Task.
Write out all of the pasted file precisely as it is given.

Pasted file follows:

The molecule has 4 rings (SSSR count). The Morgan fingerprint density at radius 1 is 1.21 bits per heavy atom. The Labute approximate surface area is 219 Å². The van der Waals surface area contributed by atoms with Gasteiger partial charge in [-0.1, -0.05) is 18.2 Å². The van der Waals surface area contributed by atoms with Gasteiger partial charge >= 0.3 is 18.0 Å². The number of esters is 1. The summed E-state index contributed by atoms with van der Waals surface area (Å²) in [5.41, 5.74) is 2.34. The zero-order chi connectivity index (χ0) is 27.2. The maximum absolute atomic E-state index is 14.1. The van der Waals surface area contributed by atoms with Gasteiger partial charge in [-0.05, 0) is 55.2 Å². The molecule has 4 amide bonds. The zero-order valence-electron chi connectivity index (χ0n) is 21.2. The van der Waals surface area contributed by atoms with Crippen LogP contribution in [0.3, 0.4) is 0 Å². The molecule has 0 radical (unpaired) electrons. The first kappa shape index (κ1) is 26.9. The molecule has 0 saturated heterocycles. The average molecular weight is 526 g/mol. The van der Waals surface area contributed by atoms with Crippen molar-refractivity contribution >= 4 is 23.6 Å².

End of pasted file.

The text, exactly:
The molecule has 4 rings (SSSR count). The Morgan fingerprint density at radius 1 is 1.21 bits per heavy atom. The Labute approximate surface area is 219 Å². The van der Waals surface area contributed by atoms with Gasteiger partial charge in [-0.1, -0.05) is 18.2 Å². The van der Waals surface area contributed by atoms with Gasteiger partial charge >= 0.3 is 18.0 Å². The number of esters is 1. The summed E-state index contributed by atoms with van der Waals surface area (Å²) in [5.41, 5.74) is 2.34. The zero-order chi connectivity index (χ0) is 27.2. The maximum absolute atomic E-state index is 14.1. The van der Waals surface area contributed by atoms with Gasteiger partial charge in [-0.05, 0) is 55.2 Å². The molecule has 4 amide bonds. The zero-order valence-electron chi connectivity index (χ0n) is 21.2. The van der Waals surface area contributed by atoms with Crippen LogP contribution in [0.3, 0.4) is 0 Å². The molecule has 0 radical (unpaired) electrons. The first kappa shape index (κ1) is 26.9. The molecule has 0 saturated heterocycles. The average molecular weight is 526 g/mol. The van der Waals surface area contributed by atoms with Crippen molar-refractivity contribution >= 4 is 23.6 Å².